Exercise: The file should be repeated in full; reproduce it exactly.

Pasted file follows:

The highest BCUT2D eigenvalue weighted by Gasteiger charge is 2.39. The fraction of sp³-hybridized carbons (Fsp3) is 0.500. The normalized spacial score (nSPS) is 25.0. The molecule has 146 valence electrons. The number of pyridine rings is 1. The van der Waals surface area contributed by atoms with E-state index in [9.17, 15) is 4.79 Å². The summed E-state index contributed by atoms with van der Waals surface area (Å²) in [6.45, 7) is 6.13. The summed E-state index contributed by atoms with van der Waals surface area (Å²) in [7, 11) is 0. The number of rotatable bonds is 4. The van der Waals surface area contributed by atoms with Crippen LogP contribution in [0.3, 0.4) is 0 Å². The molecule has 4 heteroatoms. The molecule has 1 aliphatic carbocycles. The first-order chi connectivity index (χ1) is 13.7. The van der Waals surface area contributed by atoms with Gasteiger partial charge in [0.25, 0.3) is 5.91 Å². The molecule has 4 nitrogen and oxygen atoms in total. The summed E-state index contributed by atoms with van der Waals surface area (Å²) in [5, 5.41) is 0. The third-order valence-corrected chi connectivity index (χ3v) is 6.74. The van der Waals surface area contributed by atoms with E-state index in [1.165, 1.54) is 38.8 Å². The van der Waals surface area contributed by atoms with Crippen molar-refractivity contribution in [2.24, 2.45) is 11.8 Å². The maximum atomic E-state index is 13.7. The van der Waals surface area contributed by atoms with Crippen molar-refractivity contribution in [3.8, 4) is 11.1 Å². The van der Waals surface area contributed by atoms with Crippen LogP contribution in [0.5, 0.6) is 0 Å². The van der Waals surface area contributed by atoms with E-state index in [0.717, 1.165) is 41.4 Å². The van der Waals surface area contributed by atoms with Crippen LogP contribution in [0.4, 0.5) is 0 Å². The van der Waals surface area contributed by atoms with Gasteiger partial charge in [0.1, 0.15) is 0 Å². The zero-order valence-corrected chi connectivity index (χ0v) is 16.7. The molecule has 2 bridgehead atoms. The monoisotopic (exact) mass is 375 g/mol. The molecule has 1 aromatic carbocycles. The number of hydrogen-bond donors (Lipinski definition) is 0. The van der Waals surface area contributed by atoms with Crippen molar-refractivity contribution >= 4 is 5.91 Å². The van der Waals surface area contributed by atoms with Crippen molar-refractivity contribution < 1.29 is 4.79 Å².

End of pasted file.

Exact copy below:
The highest BCUT2D eigenvalue weighted by Gasteiger charge is 2.39. The fraction of sp³-hybridized carbons (Fsp3) is 0.500. The normalized spacial score (nSPS) is 25.0. The molecule has 146 valence electrons. The number of pyridine rings is 1. The van der Waals surface area contributed by atoms with E-state index in [9.17, 15) is 4.79 Å². The summed E-state index contributed by atoms with van der Waals surface area (Å²) in [6.45, 7) is 6.13. The summed E-state index contributed by atoms with van der Waals surface area (Å²) in [7, 11) is 0. The number of rotatable bonds is 4. The van der Waals surface area contributed by atoms with Crippen LogP contribution in [0.3, 0.4) is 0 Å². The molecule has 4 heteroatoms. The molecule has 1 aliphatic carbocycles. The first-order chi connectivity index (χ1) is 13.7. The van der Waals surface area contributed by atoms with Gasteiger partial charge in [0.25, 0.3) is 5.91 Å². The molecule has 4 nitrogen and oxygen atoms in total. The summed E-state index contributed by atoms with van der Waals surface area (Å²) in [5, 5.41) is 0. The third-order valence-corrected chi connectivity index (χ3v) is 6.74. The van der Waals surface area contributed by atoms with E-state index in [1.165, 1.54) is 38.8 Å². The van der Waals surface area contributed by atoms with Crippen molar-refractivity contribution in [2.24, 2.45) is 11.8 Å². The maximum atomic E-state index is 13.7. The van der Waals surface area contributed by atoms with Crippen molar-refractivity contribution in [3.8, 4) is 11.1 Å². The van der Waals surface area contributed by atoms with Crippen LogP contribution in [0.5, 0.6) is 0 Å². The van der Waals surface area contributed by atoms with E-state index in [0.717, 1.165) is 41.4 Å². The van der Waals surface area contributed by atoms with Crippen LogP contribution in [0.4, 0.5) is 0 Å². The van der Waals surface area contributed by atoms with Gasteiger partial charge in [0.1, 0.15) is 0 Å². The zero-order valence-corrected chi connectivity index (χ0v) is 16.7. The molecule has 2 bridgehead atoms. The monoisotopic (exact) mass is 375 g/mol. The molecule has 1 aromatic carbocycles. The number of hydrogen-bond donors (Lipinski definition) is 0. The van der Waals surface area contributed by atoms with Crippen molar-refractivity contribution >= 4 is 5.91 Å². The van der Waals surface area contributed by atoms with Crippen molar-refractivity contribution < 1.29 is 4.79 Å².